In today's experiment, we will be exploring how to convert a regular egg into a bouncy egg.
For this, we will just need an egg, vinegar and a glass. Take a glass and place our egg in it. Now add enough vinegar to submerge the egg. Keep this arrangement aside for 24 hours. You can check it from the outside but don't touch the egg. After twenty-four hours remove the egg from the vinegar. You will find that the egg has changed its fragile brittle shell to a bouncy membranous covering.
But how did this happen? It happens because vinegar is a dilute acid called acetic acid. The shell covering of the egg is made of calcium carbonate (the same substance present in bones and seashells). When the acid comes in contact with the Calcium is the shell it reacts and dissolves. The reaction also produces water and carbon dioxide. This is the reason you may have observed bubbles in the glass - they were carbon dioxide bubbles.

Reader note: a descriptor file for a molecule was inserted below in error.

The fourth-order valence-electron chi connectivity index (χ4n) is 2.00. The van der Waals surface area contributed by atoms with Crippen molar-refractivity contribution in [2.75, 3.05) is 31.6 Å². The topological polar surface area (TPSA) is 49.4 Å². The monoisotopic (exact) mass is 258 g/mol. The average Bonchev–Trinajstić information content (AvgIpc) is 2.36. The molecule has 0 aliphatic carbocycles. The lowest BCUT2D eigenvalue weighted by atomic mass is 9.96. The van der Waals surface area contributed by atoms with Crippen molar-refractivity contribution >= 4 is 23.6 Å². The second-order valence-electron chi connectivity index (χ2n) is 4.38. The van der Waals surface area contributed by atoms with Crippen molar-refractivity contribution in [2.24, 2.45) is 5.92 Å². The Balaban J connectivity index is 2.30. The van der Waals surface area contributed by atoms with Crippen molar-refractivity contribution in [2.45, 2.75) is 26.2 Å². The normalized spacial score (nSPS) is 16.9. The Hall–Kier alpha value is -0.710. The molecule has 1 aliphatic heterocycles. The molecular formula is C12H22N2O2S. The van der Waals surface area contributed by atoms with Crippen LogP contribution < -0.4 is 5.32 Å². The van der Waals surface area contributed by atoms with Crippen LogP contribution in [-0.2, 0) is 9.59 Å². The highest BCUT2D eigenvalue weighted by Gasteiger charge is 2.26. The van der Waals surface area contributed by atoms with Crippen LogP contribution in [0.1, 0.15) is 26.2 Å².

When the shell dissolves, the egg white or albumin comes in contact with the acid and the proteins get “denatured” or “cooked” in the acid. This makes the egg have a rubbery and bouncy feeling like that of a boiled egg. This is a fun and easy way to learn about the action of acid on substances.
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- Anika Vashisht